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I Don’t Want My MTV – ‘Til They Bring Real People to Reality Shows

YO! Youth Outlook Multimedia, Commentary, Maahum Chaudhry Posted: Jun 13, 2008

Editor's Note: One young woman realizes that MTV's reality programming exploits the lives of young people and refuses to show any reality that isn't rich or white. NAM contributor, Maahum Chaudhary is a writer for YO! Youth Outlook Multimedia.

When I was in kindergarten, my dad took out our cable because he realized how many hours my sister and I wasted in front of the television screen. Then, just about two years ago, the wonderful world of cable came back into our lives when we received the service with our Internet provider.

My family was ecstatic. With cable, our television no longer looked like a blizzard of static. I was particularly happy to get MTV. I had only occasionally watched bits of shows at my friends’ homes. Honestly, I never thought it was as great as it was hyped up to be, but still, when I had it in the comfort of my own home – almost every time I picked up the remote – I found myself flipping over to the channel.

Now, after two years of vegging out in front of endless bad reality shows, I realize how worthless the majority of the programming actually is. I think they are exploiting the young Americans who agree to have their “lives taped.” Okay, so people want to get on TV in order to become famous, or see their face on TV, but does that make it okay to make our entire generation look like idiots? What are the young people really getting out of it? From where I’m watching, it looks like MTV is reaping all the benefits.

I have to admit, last year, I was one of those people who wanted to be on one of these reality shows. I had the perfect opportunity when I heard that MTV was going to do a reality show on a high school paper. I grabbed the casting information as soon as I found out and informed my journalism class the next day. I was surprised that they wanted to know about our personal romantic relationships. I wondered how that was relevant to putting out a paper. Nonetheless, we made our casting video, sent it in, and – after some anxious waiting – were told that we hadn’t made the cut.

I was surprised – we had one of the best high school papers in the country, an incredible staff, and a great paper overall. What were we lacking?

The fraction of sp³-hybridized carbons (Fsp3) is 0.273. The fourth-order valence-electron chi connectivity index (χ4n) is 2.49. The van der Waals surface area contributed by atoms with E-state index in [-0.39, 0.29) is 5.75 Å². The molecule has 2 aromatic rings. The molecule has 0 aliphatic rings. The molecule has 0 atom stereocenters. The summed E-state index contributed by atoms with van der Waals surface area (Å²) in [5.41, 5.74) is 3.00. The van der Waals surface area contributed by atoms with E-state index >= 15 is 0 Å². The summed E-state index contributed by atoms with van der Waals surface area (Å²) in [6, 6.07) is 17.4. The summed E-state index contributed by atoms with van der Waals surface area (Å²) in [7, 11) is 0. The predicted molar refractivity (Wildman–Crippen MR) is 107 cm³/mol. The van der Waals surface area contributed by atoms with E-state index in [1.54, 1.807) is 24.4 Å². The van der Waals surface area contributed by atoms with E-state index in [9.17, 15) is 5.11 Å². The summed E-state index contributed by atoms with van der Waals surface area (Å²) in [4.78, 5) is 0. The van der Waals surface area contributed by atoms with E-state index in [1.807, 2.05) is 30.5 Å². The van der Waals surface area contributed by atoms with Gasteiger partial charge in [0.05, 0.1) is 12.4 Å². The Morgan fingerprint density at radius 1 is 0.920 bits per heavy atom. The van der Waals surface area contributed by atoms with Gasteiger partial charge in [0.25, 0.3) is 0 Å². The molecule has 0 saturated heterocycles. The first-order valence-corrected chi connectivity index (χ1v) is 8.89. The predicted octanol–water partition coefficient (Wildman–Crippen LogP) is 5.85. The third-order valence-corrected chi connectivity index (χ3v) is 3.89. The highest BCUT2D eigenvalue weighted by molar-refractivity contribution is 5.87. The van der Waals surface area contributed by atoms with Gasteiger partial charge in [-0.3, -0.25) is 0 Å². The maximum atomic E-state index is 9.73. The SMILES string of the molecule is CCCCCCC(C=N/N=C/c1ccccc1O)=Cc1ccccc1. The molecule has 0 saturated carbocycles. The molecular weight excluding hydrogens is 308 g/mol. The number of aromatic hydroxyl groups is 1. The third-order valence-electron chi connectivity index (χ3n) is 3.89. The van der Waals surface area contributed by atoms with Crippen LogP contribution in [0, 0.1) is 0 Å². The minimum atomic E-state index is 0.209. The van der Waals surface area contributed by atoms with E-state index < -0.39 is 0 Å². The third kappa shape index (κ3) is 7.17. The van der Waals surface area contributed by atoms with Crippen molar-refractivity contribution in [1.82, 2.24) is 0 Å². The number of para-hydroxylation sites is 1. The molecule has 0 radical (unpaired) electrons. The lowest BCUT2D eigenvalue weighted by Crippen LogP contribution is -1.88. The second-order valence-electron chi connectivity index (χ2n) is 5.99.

I found out this season with the series premiere of The Paper. I tuned in to the premier of the first episode, hoping to see what this school had that ours didn’t to make them stars. They had drama - theatrical drama. I must admit, the show was entertaining, with colorful characters. It was perfect for reality TV. But it wasn’t realistic. At least, it didn’t seem like any experience that I’ve had working for various papers.

I guess I was expecting too much from MTV in my hopes that the show would expose the world to how much work and planning goes into putting out a high school newspaper. Most people take getting a well-developed paper into their hands for granted. Or, if there are problems with an issue, they are quick to chastise the staff. I enthusiastically tuned into the first episode of The Paper expecting the show to unveil the work and pressure high school journalists deal with.

That was not the case. The show focuses more on individuals who have issues with one another, and cannot get along while working on the school newspaper – in this case, The Circuit of Cypress Bay High School in Weston, Florida. Also, it is obvious that these kids are better off financially than most of the people I worked with on the staff of my high school paper. Most of the editors have nice cars and huge homes. The editor-in-chief comes to school on the first day of her senior year with a nose job and an iPhone. Oh, and from what I’ve seen so far, there is only one person on the staff who isn’t white.

But The Paper isn’t the only show that I feel doesn’t truly represent reality. Another show I watched is The Real World, partly out of curiosity, and partly because a girl who graduated from my high school had been on a previous season. After watching a season, I still don’t get the point of the show. You throw a whole bunch of “real” people in a house for some weeks, and what? I watched almost every episode of the season hoping to find the purpose of the show, but it was all in vain.

The same goes for My Super Sweet Sixteen. I’m surprised at how many people watch a show about the spoiled children with insanely rich parents, who are willingly feeding their child’s desire for materialistic things. At these lavish parties, you get to see the friends of the lucky birthday girl or boy, and to me it seems almost obvious that these friends are bought. If these kids were from an average, middle class American family, they definitely would be keeping different company, possibly better company.

And alas, there is The Hills. The show is just about petty arguments rich girls get into because they have nothing better to do than gossip, which is done at school, work, and when out about the town. The Hills’ girls were recently put on the cover of The Rolling Stones. As one of my friends commented, such a move makes the magazine less prestigious in her eyes.

I don’t blame MTV for putting on such shows, because it is easy to get sucked into the ridiculous dramas. But as viewers we have the power to not watch pointless shows. Let’s show these producers that we don’t only want to see spoiled, overdramatic, rich white kids by turning off MTV until they put on some real stories of real people living real lives.

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